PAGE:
Americans are obsessed with DIY. There are numerous television shows and magazines devoted to doing things yourself. There are books, blogs and You Tube videos that will teach you how to do everything from planning princess parties to plumbing.
Home Depot even built it’s tagline around the DIY craze- “You can do it, we can help.”
Despite all the advice available, most of us aren’t very good at asking for help. The long suffering woman who does everything herself is an iconic figure in literature and movies. Men notoriously won’t ask for directions. John F. Kennedy famously said, “Ask not what your country can do for you…”
Perhaps the desire to do everything ourselves stems from the fierce independence of the early settlers who had no money and few resources and had to find a way to do things themselves or die trying.
There are many reasons we might not ask for help. We don’t want to appear stupid. We don’t want to lose control. We don’t want to burden someone else or become indebted to them. Perhaps we are afraid of appearing weak, or of seeming to be a failure. Sometimes we don’t know exactly what it is we need, and sometimes we find it easier to just do it ourselves.
I come from a long line of do it yourselfers. In my family, we built, modified and repaired things ourselves. When you don’t have a lot of money, DIY is usually the cheaper option. Calling in a professional is the last resort. This is the framework I know best and am comfortable with.
Two conversations I had today opened my eyes to another way.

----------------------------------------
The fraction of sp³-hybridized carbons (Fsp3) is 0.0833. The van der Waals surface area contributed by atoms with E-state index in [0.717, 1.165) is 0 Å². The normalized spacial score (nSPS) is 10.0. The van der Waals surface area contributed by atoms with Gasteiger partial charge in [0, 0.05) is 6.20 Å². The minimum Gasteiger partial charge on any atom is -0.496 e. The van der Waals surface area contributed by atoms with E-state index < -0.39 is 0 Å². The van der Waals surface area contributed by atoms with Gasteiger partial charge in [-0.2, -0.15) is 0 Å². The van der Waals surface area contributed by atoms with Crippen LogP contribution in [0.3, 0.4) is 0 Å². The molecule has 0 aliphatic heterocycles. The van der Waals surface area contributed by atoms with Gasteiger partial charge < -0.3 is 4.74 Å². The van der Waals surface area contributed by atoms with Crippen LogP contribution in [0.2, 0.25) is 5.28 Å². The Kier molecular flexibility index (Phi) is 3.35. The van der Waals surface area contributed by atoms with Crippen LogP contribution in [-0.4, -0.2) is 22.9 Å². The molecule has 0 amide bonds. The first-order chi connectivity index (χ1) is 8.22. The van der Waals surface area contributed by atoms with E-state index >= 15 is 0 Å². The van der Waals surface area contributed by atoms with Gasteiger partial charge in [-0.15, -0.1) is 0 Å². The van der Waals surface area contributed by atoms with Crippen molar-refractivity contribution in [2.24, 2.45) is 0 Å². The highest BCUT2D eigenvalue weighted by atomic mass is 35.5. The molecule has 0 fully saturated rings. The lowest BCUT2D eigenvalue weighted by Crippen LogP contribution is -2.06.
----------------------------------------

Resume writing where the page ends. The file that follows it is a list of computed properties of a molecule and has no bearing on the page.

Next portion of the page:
My partner and I are about to launch a new business supporting beginning teachers. We have worked on it for months. I have done a lot of technological work, learning as I go and investing far more time than money to learn the skills I needed. It has been a slow process, and I’ve been feeling the struggle and am now facing a time crunch. What began as a labor of love has become a challenge.
I ran into a friend who works with small businesses, and he asked about my business and what I have been up to. I explained that our web site is almost ready. We have a new email and automation system, a membership site, a learning management system and a payment gateway set up and ready to go. He looked impressed and asked me who our developer was.
I didn’t know what he meant. That might be a good sign that I am not very tech savvy.
He wanted to know who I had hired to do the work. When I said that I had done it, he was incredulous. “You must be exhausted,” he said, “that is a lot of work for a developer, never mind someone who is also a content creator. Just creating the content alone is a huge job.”
I nodded, and admitted I was feeling a little overwhelmed.
Later I met with my coach. After updating her on my progress, she asked what I need to do in order to move forward.
I outlined the work left to be done and as I talked, I felt a lack of energy and enthusiasm. She asked me what would make it easier.
I joked that I needed a magic wand, or maybe a cavalry.
Her response was simple, “Who could you hire?”
It was so obvious. I’ve been running and kicking like a two-year-old who is screaming, “I can do it myself.”
It doesn’t have to be so hard.
I am working on creating a life I love. I have worked hard; I’ve paid my dues. But when the work becomes so overwhelming that I don’t feel excited about it, I am stepping away from the life I want to live.
It was time to admit that I needed help. I called in the Cavalry. Two phone calls and a couple of emails later I felt a whole lot better. I am hiring people to do what they do best so that I can focus on what I do best.
My energy and enthusiasm are back. It turns out that asking for help is better than a magic wand.
What about you? Do you ask for help when you need it or do you have a little of that stubborn two-year-old who wants to do everything herself in you? I’d love to hear your thoughts.